The province released their Provincial Education Plan for 2020-2030 after several delays, and representatives from Prince Albert’s two largest school divisions hope it will receive proper funding.
The long-term Provincial Education Plan focuses on supporting all Pre-kindergarten to Grade 12 students in learning what they need for their future, ensuring they feel safe and are supported. The province says the plan aligns with the goals of Saskatchewan's Growth Plan to build a strong economy, strong communities and strong families.
Saskatchewan Rivers School Division director of education Neil Finch said in an emailed statement that the division is excited to be able to focus in on a plan that will remain in place until 2030
“This allows us the time we need to go deeply into the four priority areas which are learning and assessment, Indigenous education, Mental Health and Well-Being and Student Transitions. Our local Strategic Plan aligns with the PEP,” Finch said.
“We are hopeful that considerations to funding to support the success of the PEP will be in future budget conversation,” he added.
Like Finch, Prince Albert Catholic School Division director of education Lorel Trumier was excited to have a plan in place, while also hoping it will be properly funded.
“We're looking forward to hearing if they're going to fund any part of it and how they're going to fund it,” Trumier said. “That's our biggest question. Mental health and well-being is a big part of the plan, so what's the plan?”
According to the province the plan was developed collaboratively with the education sector, Indigenous organizations, post-secondary education institutions, and school community councils representing parents.
All 27 school boards endorsed the priorities in the plan, including both Saskatchewan Rivers and the Prince Albert Catholic School Division, during the 2022-2023 school year.
The Province says that the priorities unite partners in a shared vision, focus efforts on improved results and encourage collaborative work across the province through four key priorities Learning and Assessment - improve student outcomes through effective assessment and instruction, Indigenous Education - support Indigenous student success, Mental Health and Well-Being - equip students with tools and resources for mental health and well-being and Student Transitions - focus on student and family engagement and prepare students for their future.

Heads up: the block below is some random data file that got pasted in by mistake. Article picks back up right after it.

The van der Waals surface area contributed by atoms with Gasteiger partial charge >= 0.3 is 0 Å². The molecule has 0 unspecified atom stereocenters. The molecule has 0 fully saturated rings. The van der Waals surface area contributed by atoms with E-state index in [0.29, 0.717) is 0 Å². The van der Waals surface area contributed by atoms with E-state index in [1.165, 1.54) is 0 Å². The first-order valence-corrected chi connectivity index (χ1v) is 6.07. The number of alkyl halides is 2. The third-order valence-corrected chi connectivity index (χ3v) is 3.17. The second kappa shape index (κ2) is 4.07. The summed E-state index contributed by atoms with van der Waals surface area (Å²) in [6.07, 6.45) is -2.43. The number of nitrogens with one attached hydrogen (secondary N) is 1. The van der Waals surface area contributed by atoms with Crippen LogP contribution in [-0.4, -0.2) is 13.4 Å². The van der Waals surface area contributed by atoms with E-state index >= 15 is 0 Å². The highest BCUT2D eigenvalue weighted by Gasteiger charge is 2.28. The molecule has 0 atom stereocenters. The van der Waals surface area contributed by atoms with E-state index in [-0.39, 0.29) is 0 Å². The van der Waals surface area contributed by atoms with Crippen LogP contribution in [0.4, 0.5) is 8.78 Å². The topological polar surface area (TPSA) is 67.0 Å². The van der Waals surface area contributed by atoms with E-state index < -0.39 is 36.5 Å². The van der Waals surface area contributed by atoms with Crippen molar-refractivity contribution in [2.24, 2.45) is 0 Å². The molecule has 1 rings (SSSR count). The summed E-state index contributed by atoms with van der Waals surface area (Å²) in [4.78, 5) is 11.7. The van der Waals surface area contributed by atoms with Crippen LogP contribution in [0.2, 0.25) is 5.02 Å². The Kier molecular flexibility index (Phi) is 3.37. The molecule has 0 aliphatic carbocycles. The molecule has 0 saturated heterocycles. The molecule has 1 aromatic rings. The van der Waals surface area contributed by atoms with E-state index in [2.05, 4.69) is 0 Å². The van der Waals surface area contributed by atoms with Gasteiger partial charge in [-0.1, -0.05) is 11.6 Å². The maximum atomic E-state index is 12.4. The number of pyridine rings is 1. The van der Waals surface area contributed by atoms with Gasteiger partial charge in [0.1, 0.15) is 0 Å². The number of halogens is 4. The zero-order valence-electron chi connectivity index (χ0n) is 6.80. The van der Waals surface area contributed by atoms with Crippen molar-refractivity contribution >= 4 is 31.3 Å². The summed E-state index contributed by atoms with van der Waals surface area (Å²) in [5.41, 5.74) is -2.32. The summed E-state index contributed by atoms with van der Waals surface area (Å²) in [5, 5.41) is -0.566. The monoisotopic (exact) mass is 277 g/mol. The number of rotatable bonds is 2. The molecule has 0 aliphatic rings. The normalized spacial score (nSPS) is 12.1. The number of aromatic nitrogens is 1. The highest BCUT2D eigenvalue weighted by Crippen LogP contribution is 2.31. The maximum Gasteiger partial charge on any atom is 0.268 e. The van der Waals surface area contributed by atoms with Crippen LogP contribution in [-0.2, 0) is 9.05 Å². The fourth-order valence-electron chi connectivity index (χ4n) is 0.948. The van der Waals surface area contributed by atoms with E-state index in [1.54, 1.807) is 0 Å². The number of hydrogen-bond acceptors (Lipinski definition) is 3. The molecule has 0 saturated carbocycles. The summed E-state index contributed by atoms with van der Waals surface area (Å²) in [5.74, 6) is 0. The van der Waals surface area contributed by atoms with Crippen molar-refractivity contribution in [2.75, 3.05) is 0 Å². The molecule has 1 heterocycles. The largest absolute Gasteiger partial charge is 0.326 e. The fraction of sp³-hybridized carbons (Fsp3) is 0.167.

The plan builds on many initiatives already underway in the education sector such as Following Their Voices, Leading to Learn, the Integrated Youth Strategy and early learning programs.
Other work being done to support priority areas like mental health and well-being include Mental Health First Aid training for school divisions and the Mental Health Capacity Building initiative, which provides school-based community mental health promotion and prevention. This great work supports a renewed focus on student success.
"We are setting students up for strong Saskatchewan futures by building the skills and knowledge they need for life," Education Minister Jeremy Cockrill said in a release.
"This plan is a commitment to Saskatchewan students and their families that government and the education sector will continue to support student success by working together."
The Government of Saskatchewan claims that they have and will continue to fund Saskatchewan's growing schools, a commitment demonstrated through investments such as an additional $47 million provided to support increased enrolment, classroom complexity and educational assistants this school year.
With this funding, Saskatchewan's 27 school divisions will receive an investment of almost $2.1 billion for the 2023-24 school year, an increase of $89.4 million or 4.5 per cent over the 2022-23 school year. Included within the 2023-24 school operating funding is $304 million for supports for learning which is $4.1 million more than 2022-23 budget funding.
Michael Oleksyn, Local Journalism Initiative Reporter, Prince Albert Daily Herald